Air Changes per Hour (ACH); An expression of ventilation rates - the number of times in an hour that a home's entire air volume is exchanged with outside air.
Air barrier; A layer of material resistant to air flow usually in the form of polyolefin (i.e. Typar, Tyvek, and other housewraps). A material which is applied in conjunction with a building component (such as a wall, ceiling or sill plate) to prevent the movement of air through that component.
Air barrier system; The assembly of components used in building construction to create a plane of air tightness throughout the building envelope and to control air leakage.
Blower Door; Diagnostic equipment consisting of a fan, removable panel and gauges, used to measure and locate air leaks.
Blowing agent; A gas or a substance capable of producing a gas used in making foamed materials.
Btu; British Thermal Unit - The amount of energy that is required to raise 1 lb. of water up 1° F
Btuh; A rate of energy transfer - can be expressed as Btu/hour
Building Envelope; The external elements walls, floor, ceiling, roof, windows and doors of a building that encloses conditioned space; the building shell.
Capillary Action, Capillarity; The movement of liquid within a material against gravity as a result of surface tension.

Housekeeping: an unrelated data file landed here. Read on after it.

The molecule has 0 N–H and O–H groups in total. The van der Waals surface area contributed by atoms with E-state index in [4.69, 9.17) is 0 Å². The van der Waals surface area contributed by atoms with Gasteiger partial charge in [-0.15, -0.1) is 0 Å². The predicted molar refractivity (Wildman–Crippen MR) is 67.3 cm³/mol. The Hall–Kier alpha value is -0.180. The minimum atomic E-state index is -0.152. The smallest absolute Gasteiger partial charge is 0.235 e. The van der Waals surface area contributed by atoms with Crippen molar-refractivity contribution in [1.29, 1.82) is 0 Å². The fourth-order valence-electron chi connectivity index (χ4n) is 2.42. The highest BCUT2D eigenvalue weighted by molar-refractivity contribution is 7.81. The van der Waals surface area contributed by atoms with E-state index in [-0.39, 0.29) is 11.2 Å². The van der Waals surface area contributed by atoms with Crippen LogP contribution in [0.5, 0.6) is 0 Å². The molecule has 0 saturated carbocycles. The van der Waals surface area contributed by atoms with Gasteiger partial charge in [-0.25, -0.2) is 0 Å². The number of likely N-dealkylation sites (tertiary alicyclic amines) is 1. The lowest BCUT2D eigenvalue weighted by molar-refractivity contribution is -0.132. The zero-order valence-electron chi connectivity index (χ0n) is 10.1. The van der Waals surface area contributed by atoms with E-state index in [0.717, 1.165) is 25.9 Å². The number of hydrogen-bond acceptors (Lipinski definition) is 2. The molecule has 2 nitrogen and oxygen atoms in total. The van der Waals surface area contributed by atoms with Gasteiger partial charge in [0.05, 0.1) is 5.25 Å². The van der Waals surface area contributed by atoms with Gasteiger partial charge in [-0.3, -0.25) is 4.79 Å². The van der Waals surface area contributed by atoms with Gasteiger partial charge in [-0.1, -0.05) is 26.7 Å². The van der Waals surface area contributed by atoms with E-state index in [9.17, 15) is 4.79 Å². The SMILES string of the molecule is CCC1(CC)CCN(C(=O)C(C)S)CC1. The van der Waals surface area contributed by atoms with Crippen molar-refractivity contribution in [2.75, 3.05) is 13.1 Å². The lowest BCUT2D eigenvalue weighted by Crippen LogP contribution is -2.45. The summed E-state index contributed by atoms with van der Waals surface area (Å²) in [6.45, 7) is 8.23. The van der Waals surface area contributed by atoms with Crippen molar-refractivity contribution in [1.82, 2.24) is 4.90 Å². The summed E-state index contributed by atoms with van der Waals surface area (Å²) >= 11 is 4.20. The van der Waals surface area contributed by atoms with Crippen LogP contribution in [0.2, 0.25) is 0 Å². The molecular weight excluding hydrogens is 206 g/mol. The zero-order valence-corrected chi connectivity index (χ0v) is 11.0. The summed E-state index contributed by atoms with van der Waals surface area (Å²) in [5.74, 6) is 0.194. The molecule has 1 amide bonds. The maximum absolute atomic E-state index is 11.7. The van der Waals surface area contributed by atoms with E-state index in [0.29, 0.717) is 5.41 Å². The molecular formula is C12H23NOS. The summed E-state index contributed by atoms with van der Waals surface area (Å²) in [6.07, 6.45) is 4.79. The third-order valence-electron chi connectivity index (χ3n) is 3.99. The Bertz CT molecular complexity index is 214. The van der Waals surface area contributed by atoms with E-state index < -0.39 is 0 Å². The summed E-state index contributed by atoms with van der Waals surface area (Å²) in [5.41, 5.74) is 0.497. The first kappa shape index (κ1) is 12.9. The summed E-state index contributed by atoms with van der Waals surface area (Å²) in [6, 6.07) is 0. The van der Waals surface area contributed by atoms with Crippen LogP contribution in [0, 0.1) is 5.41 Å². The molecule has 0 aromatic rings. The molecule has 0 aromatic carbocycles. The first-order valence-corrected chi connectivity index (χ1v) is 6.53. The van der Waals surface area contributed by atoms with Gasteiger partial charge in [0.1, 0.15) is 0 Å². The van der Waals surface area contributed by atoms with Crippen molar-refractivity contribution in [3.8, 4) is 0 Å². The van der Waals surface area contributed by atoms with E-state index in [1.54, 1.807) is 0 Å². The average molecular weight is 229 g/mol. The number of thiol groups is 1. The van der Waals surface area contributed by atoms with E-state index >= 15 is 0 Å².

CFC; (Chlorofluorocarbon) Any of various halocarbon compounds consisting of carbon, hydrogen, chlorine, and fluorine, once used widely as aerosol propellants and refrigerants. Chlorofluorocarbons are believed to cause depletion of the atmospheric ozone layer.
Combustion efficiency; A measure of useful heat extracted from a fuel source by an operating heating appliance. For example a furnace with a combustion efficiency of 60 percent converts 60 percent of the fuels energy content into useful heat. The rest is lost as exhaust gases.
Conduction; Transmission of energy (heat /sound) through a material or from one material to another by direct contact. Materials with low rates of conductive heat transfer make good insulation.
Convection; Transmission of energy (heat /sound) from one place to another by movement of a fluid such as air or water.
Density; Determined by the weight expressed in pounds of a cubic foot of any material.
Dew Point; The temperature at which a vapor begins to condense.